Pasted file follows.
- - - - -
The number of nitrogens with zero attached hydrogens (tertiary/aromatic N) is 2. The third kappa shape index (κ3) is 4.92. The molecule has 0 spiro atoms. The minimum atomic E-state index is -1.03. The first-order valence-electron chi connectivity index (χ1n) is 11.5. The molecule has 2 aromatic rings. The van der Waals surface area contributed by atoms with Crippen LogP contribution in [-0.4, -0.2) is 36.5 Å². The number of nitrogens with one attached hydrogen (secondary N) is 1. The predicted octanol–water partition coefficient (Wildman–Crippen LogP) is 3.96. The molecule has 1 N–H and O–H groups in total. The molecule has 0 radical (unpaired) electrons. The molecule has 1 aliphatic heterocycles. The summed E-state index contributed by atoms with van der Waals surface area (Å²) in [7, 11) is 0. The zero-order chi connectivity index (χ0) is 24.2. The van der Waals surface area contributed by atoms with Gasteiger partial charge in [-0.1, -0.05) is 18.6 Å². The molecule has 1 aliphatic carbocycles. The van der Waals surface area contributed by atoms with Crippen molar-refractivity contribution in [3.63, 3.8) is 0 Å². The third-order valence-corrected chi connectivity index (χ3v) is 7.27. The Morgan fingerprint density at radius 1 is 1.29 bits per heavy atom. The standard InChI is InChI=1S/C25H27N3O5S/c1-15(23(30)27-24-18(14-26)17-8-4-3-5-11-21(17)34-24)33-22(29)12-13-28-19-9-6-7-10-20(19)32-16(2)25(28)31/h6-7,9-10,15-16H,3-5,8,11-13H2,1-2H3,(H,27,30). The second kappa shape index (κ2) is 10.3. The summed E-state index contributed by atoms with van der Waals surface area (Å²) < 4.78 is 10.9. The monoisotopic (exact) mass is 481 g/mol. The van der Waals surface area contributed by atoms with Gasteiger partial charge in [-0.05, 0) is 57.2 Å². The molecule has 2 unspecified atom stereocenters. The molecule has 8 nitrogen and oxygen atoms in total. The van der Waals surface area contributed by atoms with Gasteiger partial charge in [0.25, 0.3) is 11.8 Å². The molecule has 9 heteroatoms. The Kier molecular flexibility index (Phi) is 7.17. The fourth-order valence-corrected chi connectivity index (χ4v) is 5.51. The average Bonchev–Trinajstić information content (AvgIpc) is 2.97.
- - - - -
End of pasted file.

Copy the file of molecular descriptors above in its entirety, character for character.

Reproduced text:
The number of nitrogens with zero attached hydrogens (tertiary/aromatic N) is 2. The third kappa shape index (κ3) is 4.92. The molecule has 0 spiro atoms. The minimum atomic E-state index is -1.03. The first-order valence-electron chi connectivity index (χ1n) is 11.5. The molecule has 2 aromatic rings. The van der Waals surface area contributed by atoms with Crippen LogP contribution in [-0.4, -0.2) is 36.5 Å². The number of nitrogens with one attached hydrogen (secondary N) is 1. The predicted octanol–water partition coefficient (Wildman–Crippen LogP) is 3.96. The molecule has 1 N–H and O–H groups in total. The molecule has 0 radical (unpaired) electrons. The molecule has 1 aliphatic heterocycles. The summed E-state index contributed by atoms with van der Waals surface area (Å²) in [7, 11) is 0. The zero-order chi connectivity index (χ0) is 24.2. The van der Waals surface area contributed by atoms with Gasteiger partial charge in [-0.1, -0.05) is 18.6 Å². The molecule has 1 aliphatic carbocycles. The van der Waals surface area contributed by atoms with Crippen molar-refractivity contribution in [3.63, 3.8) is 0 Å². The third-order valence-corrected chi connectivity index (χ3v) is 7.27. The Morgan fingerprint density at radius 1 is 1.29 bits per heavy atom. The standard InChI is InChI=1S/C25H27N3O5S/c1-15(23(30)27-24-18(14-26)17-8-4-3-5-11-21(17)34-24)33-22(29)12-13-28-19-9-6-7-10-20(19)32-16(2)25(28)31/h6-7,9-10,15-16H,3-5,8,11-13H2,1-2H3,(H,27,30). The second kappa shape index (κ2) is 10.3. The summed E-state index contributed by atoms with van der Waals surface area (Å²) < 4.78 is 10.9. The monoisotopic (exact) mass is 481 g/mol. The van der Waals surface area contributed by atoms with Gasteiger partial charge in [-0.05, 0) is 57.2 Å². The molecule has 2 unspecified atom stereocenters. The molecule has 8 nitrogen and oxygen atoms in total. The van der Waals surface area contributed by atoms with Gasteiger partial charge in [0.25, 0.3) is 11.8 Å². The molecule has 9 heteroatoms. The Kier molecular flexibility index (Phi) is 7.17. The fourth-order valence-corrected chi connectivity index (χ4v) is 5.51. The average Bonchev–Trinajstić information content (AvgIpc) is 2.97.